How Did the Empire State Building 'Go Rainbow' So Quickly?

ImhTK.jpgLess than an hour after the New York legislature passed a marriage equality bill 33 to 29 during a late session on Friday, Twitter started filling up with messages about how the Empire State Building had "gone rainbow." "OK, pictures of rainbow Empire State Building are getting me misty," screenwriter Diablo Cody wrote. "A rainbow shines on the Empire State and the Empire State building tonight!," another tweet read. And another: "Empire state building goes rainbow. Go us!"

A lot to celebrate. But wait a minute. How was the staff at one of the most iconic buildings in all of New York able to so quickly light up the exterior with the colors of the Gay Pride flag?

As it turns out, those responsible for the building have been prepared. And not necessarily because they anticipated that the bill would finally pass on Friday night. They were ready to flick the switch because the lights had been changed or installed more than six months ago when the building was last seen sporting that fabulous purple and red glow. Not for Gay Pride, which is celebrated in June across the United States, but for a Furthur show, according to Phish message boards.

A rock band founded in 2009 by Bob Weir and Phil Lesh, members of the Grateful Dead, Furthur played at the Madison Square Garden in November of last year. The Empire State Building was made to shine like a rainbow at night in honor of Jerry Garcia, the Dead's frontman until he passed away in 1995 at the age of 53.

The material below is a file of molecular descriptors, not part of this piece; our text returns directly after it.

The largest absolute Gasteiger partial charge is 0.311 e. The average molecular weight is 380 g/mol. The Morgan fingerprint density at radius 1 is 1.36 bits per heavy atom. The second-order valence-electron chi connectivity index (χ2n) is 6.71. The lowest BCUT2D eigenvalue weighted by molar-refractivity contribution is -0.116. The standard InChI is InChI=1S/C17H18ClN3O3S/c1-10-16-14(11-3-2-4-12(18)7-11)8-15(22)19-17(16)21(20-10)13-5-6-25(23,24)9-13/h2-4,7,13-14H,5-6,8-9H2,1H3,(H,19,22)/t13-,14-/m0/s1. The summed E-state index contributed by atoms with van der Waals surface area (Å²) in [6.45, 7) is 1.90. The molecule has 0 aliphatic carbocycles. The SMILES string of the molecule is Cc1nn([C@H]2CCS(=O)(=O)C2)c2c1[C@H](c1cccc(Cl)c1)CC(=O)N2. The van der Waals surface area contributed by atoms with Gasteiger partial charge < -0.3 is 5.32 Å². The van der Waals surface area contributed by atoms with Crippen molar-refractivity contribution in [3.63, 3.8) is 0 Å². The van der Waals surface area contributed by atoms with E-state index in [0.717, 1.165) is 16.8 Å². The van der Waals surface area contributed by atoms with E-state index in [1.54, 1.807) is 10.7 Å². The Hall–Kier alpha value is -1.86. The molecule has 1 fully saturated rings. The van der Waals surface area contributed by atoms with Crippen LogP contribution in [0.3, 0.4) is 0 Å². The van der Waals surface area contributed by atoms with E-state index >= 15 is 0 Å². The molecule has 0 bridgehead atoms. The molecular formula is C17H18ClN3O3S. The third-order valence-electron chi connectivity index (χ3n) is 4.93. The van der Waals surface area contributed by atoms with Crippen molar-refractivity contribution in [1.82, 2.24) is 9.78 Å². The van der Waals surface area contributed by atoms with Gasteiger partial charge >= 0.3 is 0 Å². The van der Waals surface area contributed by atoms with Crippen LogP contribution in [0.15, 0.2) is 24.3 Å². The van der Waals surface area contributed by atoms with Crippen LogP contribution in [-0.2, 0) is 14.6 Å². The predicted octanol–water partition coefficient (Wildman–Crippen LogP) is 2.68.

Update, 6/25 11:15 a.m.: This note is meant to clarify a few points in response to the comments below. The attached photo was released by Edelman, a large public relations firm, in preparation for Pride weekend in New York City under a Creative Commons license. A.M. Saddler sent in a photograph that he took during the Furthur concerts late last year. Available here, it shows what the Empire State Building looked like on those nights -- which is also what it looked like on Friday night in celebration of Gay Pride.

Chris Frederick, the managing director of Heritage of Pride, the organizers responsible for NYC Pride, wrote in to note that his group negotiated with the building months in advance. "We typically always do lavender but for the first time ever we were able to have them do rainbow," Frederick said. "It was our decision to turn it rainbow and coincidentally it was the right decision."

My assumption here, though I do not have proof of this as the building's management is famously tight-lipped about its decisions to illuminate the Empire State Building (see the Mother Teresa controversy), is that Heritage of Pride was only able to plan for a rainbow building this year (despite the upgraded lighting system, which still has limitations, that was installed in 2007) because of the no-expenses-spared nature of the Jerry Garcia tribute in November.

Image: Creative Commons.

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Nicholas Jackson is a former associate editor at The Atlantic.

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